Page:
pomorski park naukowo- technologiczny gdynia
Aleja Zwycięstwa 96/98
Coronavirus claimed 4% of the turnover of maritime container terminals. This is the first downturn in this respect since 2015. That time however, it was much more significant as it amounted to 13%. As then, can we expect a bounce-back next year and a return to a pre-pandemic turnover? Terminals’ representatives are convinced of this. In total, Polish terminals handled 2.918 million TEUs in 2020, which, despite a drop compared to 2019, was the second best result in the past decade.
The global economic problems resulting from the declaration of a coronavirus pandemic by the World Health Organization on 11 March last year affected Deepwater Container Terminal Gdańsk to the largest extent. The annual drop in turnover of Poland’s largest container terminal reached 7.5%. This meant a reduction in cargo handling by 155,000 TEUs, from over 2 million TEUs to 1.9 million TEUs. This has been affected firstly by a sharp decline in production in China, from where the largest container ships arrive at DCT, and then by the lower demand in Europe for products from China, as a result of the closure of retail trade.
Compared to Gdańsk, the pandemic affected the terminals in Gdynia far less severely. At the Baltic Container Terminal, cargo handling in 2020 fell by 2% compared to the previous year, and amounted to 502,000 TEUs in contrast to 512,000 TEUs in 2019, which is the second best result in the terminal’s history. Last year, BCT focused on launching new links to the terminal. In July last year, a rail service operated by PKP Cargo Connect on the Warsaw-Gdynia-Warsaw route was launched, in September last year Containerships introduced the BALT V service, as part of which container ships sail from Gdynia to the London port of Tilbury, and in October we saw the arrival at the terminal of the first train of the rail carrier Freightliner PL, which established a new connection between the Brzeski Container Terminal (60 km east of Kraków) and the ports of the Tricity.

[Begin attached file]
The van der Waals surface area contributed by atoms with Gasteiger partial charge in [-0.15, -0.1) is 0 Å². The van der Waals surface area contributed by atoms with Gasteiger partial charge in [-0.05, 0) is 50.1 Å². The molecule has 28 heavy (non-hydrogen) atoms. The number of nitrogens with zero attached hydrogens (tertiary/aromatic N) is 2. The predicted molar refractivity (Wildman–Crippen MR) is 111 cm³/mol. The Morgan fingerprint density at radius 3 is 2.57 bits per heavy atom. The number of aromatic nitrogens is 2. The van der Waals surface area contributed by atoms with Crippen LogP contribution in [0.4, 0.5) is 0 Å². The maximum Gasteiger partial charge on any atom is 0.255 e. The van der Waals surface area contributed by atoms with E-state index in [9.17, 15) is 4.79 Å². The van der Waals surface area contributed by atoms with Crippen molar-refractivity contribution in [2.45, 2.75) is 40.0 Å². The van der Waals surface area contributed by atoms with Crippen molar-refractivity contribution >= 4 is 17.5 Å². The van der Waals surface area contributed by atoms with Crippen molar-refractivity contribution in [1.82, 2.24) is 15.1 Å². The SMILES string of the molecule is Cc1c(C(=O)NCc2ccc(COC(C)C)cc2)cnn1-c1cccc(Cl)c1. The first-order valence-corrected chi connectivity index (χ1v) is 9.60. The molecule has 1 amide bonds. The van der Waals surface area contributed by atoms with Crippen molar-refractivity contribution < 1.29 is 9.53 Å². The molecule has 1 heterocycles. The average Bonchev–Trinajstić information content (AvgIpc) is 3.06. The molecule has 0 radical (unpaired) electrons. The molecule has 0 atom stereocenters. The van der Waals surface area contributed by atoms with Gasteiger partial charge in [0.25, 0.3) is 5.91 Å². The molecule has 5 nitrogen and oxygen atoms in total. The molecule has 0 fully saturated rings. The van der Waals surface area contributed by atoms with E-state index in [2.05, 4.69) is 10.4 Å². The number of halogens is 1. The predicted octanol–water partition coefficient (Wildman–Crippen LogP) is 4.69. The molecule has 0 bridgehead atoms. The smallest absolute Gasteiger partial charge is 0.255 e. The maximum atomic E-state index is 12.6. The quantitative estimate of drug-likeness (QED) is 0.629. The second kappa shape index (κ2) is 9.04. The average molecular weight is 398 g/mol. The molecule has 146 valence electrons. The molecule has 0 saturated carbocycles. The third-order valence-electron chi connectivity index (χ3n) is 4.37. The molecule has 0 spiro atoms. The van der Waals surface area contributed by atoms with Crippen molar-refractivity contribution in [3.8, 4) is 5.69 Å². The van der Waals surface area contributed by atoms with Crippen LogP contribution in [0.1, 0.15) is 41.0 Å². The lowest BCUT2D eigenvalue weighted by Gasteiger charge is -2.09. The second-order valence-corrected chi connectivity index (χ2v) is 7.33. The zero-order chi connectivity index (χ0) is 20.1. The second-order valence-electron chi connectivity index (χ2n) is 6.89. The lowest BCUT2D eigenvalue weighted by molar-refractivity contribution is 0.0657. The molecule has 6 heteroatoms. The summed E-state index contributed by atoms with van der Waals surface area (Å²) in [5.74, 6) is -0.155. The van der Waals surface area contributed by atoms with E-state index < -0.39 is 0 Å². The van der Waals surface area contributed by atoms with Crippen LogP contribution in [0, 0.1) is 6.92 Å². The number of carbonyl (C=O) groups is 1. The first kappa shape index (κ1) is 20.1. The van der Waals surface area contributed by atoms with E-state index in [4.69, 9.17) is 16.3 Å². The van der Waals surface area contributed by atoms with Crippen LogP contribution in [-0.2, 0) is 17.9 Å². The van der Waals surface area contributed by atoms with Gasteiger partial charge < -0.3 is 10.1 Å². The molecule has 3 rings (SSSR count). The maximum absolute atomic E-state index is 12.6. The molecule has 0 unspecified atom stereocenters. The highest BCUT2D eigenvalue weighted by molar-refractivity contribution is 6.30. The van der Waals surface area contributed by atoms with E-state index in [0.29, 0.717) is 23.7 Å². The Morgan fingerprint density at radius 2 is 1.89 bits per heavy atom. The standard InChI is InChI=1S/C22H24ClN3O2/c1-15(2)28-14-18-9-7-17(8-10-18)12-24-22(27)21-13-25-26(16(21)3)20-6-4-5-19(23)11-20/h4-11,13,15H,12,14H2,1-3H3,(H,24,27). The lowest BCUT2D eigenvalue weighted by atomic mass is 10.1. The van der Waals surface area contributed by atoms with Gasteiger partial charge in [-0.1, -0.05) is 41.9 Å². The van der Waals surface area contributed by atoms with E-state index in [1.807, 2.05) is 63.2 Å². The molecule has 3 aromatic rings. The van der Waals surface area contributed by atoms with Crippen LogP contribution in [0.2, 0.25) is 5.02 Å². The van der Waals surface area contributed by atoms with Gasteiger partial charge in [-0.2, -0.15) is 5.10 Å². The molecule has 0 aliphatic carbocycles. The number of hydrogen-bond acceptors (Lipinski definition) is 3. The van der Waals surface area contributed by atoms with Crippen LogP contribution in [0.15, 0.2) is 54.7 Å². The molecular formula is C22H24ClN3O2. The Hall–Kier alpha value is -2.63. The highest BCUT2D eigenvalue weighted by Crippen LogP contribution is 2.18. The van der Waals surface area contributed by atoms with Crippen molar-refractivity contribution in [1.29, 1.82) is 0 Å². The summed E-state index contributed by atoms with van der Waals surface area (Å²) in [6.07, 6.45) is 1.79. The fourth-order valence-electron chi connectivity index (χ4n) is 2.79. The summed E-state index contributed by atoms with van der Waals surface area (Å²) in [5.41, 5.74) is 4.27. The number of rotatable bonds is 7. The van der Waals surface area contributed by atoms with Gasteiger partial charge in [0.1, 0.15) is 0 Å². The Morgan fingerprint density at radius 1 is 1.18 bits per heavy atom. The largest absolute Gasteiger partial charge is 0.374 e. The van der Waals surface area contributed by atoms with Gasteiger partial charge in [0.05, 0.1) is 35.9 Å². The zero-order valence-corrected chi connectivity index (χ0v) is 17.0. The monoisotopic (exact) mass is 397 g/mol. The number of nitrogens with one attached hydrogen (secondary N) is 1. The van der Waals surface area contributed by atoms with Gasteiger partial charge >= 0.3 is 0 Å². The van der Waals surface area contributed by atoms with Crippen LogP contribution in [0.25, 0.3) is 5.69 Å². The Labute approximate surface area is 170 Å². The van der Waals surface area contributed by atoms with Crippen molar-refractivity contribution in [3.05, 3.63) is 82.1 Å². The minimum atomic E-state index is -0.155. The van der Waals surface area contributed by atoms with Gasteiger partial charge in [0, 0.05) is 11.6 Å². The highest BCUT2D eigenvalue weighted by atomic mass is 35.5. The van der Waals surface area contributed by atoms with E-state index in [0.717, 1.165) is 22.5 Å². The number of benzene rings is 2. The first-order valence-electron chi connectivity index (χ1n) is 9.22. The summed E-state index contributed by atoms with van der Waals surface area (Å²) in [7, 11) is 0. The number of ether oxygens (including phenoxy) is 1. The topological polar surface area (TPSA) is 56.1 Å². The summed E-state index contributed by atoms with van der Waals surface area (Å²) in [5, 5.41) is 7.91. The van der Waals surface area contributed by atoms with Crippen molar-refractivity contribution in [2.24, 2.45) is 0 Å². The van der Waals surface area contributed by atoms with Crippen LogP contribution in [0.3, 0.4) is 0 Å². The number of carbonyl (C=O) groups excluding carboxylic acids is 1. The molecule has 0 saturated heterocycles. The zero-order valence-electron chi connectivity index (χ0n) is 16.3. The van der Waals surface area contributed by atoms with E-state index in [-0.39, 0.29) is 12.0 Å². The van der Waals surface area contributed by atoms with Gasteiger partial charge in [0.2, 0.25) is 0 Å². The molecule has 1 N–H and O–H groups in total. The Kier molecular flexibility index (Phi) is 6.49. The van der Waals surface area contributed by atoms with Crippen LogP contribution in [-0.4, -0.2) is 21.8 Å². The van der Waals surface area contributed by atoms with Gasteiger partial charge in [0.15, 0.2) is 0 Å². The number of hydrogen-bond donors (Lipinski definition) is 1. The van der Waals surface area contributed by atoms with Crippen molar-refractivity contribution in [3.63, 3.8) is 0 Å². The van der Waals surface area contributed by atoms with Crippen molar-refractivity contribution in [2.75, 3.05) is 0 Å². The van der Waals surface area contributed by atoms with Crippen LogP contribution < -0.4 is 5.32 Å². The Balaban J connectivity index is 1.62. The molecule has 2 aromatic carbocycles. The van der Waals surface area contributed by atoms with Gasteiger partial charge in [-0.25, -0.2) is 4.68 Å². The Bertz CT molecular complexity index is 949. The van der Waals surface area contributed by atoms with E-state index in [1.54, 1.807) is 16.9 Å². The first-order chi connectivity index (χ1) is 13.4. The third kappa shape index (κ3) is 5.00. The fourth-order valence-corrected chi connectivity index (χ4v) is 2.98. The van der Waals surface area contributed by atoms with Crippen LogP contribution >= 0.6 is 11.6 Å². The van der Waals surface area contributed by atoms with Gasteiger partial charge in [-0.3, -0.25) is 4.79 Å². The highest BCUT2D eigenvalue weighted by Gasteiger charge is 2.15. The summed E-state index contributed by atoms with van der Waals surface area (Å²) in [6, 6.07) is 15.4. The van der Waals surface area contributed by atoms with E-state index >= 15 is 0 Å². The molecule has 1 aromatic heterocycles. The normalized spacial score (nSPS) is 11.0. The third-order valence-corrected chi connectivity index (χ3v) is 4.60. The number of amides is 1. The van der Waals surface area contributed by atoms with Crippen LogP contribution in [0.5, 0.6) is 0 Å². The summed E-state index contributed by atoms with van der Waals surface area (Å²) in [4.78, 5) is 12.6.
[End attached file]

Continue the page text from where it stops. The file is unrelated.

In the challenging pandemic conditions, the second Gdynia terminal - Gdynia Container Terminal - closed 2020 with a record turnover. This increased by almost 5% compared to 2019 and amounted to 401,500 TEUs, in contrast to 383,000 TEUs the year before. This is the terminal’s best result in its history. At GCT, the upgrading of the Bulgarian quay is underway. It is scheduled for completion in the fourth quarter of this year. The deepening of the basin at the quay to 15.5m will allow the terminal to receive the largest vessels that can call at the Port of Gdynia - with a length of up to 367m and a draught of 13m. GCT has also expanded its network of connections. Last June, X-Press Feeders added a terminal to its weekly GPX service, which links ports on the route: Hamburg - Gdynia - Gdańsk - Hamburg. The service is operated by the X-Press vessel Mulhacen, with a capacity of 809 TEU.
The DB Port Szczecin terminal, on the other hand, closed 2020 with a result of almost 87,000 TEUs, which is 11,000 TEUs better than 2019 and only marginally lower than the 2015 record, when it managed to marginally exceed 87,000 TEUs.
The coronavirus pandemic also caused a slight decline in DCT’s share of the cargo handling volumes at the Polish ports. It stood at 68% in 2019 and last year at 66%. Gains of 1 percentage point each were recorded at GCT - 14% and at DB Port Szczecin - 3%. BCT’s share remained unchanged at 17%. Of course, this is also reflected in the share of individual ports in servicing of container transport. Gdańsk lost 2 percentage points - 66%, whereas Gdynia gained them - 31%. The Port of Szczecin accounted for 3% of container handling in Polish ports in 2020, as it did the year before.
Article developed with Namiary na Morze i Handel magazine.
phot. Namiary na Morze i Handel